ftpd — UCSPI-TCP FTP server for static content
ftpd prints requested public files from the
root directory hierarchy.
The Bernstein convention is for
root to be
/public/file, but it can use other conventional locations such as
ftpd accepts FEAT, OPTS, HOST, PWD, CWD, CDUP, TYPE, PORT, EPSV, PASV, SPSV, REST, RETR, LIST, NLST, and QUIT requests on standard input in FTP format. It prints responses on standard output, and local log information on standard error.
ftpd recognizes USER, PASS, and ACCT, but it does not check usernames or passwords. To work around a problem with various badly written FTP application-level gateways, it always asks for a password after a USER command if the username is "anonymous".
It has minimal support for STRU, MODE, SIZE, SYST, HELP, and NOOP.
ftpd exits silently if it runs out of memory, encounters an I/O error, or does not receive an input packet within 60 seconds.
Normally ftpd is run under a UCSPI-TCP server program (tcp-socket-accept, s6-tcpserver, or tcpserver spawning a server program per connection) to handle FTP connections from hosts around the Internet. Note that ftpd does not print the FTP greeting message; sending the greeting message is handled by the server (line-banner or the -B option to tcpserver).
Initially, ftpd attempts to take the virtual host name
from UCSPI-TCP or UCSPI-SSL environment variables, in particular the
TCPLOCALHOST environment variables.
If those variables are not set, ftpd uses the host name
0 as an initial default.
FTP clients may subsequently specify a host name with the HOST command.
ftpd always converts the host name to lowercase.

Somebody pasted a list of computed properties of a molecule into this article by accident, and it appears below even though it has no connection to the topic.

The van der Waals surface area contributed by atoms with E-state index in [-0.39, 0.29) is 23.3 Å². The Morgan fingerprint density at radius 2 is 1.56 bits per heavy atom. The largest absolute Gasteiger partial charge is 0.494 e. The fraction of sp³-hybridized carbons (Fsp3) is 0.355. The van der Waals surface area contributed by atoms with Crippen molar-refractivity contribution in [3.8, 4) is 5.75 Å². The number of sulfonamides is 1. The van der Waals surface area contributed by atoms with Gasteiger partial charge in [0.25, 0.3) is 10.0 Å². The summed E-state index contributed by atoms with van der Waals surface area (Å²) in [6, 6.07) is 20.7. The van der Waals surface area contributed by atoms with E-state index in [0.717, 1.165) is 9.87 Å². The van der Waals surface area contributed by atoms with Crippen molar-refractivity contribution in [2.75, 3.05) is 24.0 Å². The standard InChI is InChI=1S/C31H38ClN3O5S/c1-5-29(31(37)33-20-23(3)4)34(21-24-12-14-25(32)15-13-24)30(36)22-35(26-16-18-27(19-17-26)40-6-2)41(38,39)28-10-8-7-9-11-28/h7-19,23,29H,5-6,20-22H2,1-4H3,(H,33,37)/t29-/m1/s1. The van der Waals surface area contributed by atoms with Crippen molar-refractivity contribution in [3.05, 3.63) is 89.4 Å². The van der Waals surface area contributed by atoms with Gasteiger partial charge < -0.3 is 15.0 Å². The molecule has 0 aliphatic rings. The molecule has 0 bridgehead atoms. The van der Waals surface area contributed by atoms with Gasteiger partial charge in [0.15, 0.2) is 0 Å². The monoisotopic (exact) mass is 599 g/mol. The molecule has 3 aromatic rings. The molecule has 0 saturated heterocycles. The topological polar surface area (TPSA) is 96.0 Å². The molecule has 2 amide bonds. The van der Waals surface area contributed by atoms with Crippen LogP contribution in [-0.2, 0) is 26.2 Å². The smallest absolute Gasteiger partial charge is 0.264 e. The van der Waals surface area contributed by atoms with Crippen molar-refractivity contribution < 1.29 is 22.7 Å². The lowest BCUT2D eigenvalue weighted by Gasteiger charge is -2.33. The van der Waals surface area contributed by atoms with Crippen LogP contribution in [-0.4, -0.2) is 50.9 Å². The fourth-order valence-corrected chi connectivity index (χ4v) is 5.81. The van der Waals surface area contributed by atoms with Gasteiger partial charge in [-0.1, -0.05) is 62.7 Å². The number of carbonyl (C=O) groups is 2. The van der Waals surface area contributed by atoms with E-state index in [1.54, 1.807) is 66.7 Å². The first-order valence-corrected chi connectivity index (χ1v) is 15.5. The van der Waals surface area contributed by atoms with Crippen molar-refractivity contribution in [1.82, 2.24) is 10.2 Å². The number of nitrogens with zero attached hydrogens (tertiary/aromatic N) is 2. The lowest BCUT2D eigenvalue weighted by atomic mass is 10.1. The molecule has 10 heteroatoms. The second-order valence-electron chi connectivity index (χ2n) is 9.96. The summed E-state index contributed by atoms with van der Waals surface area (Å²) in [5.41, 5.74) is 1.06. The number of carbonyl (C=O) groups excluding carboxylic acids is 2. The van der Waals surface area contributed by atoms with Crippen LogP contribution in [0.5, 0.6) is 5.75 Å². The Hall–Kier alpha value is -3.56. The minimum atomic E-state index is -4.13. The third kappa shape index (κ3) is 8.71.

A request for a file or directory named
./ inside the
root directory hierarchy.
ftpd thus advertises that it supports the TVFS feature.
ftpd has built-in support for NLST and LIST; it does not run an external
It provides EPLF LIST responses, including EPLF options "i", "s", and "m".
Daniel J. Bernstein (1996). Easily Parsed LIST Format cr.yp.to.
ftpd chroots to
root when it starts.
It then sets its group id and user id to the numbers given in environment variables
UID, as set by envuidgid (or equivalent).
ftpd does not allow dots immediately after slashes in file names.
It converts any such dots to colons before attempting to open the file.
ftpd will refuse to read a file if the file
is unreadable to user;
is unreadable to group;
is unreadable to world;
is world-executable without being user-executable; or
is anything but a regular file or directory: a socket, device, etc.
In directory listings, ftpd will skip a file if the name begins with a dot. It will also skip names that contain tildes, spaces, or control characters; note, however, that these files can still be accessed by someone who knows or guesses the name.
ftpd uses local ports above 1024 for PORT connections, rather than the standard port 20. It rejects remote ports below 1024, and it rejects third-party PORT. It also rejects third-party PASV.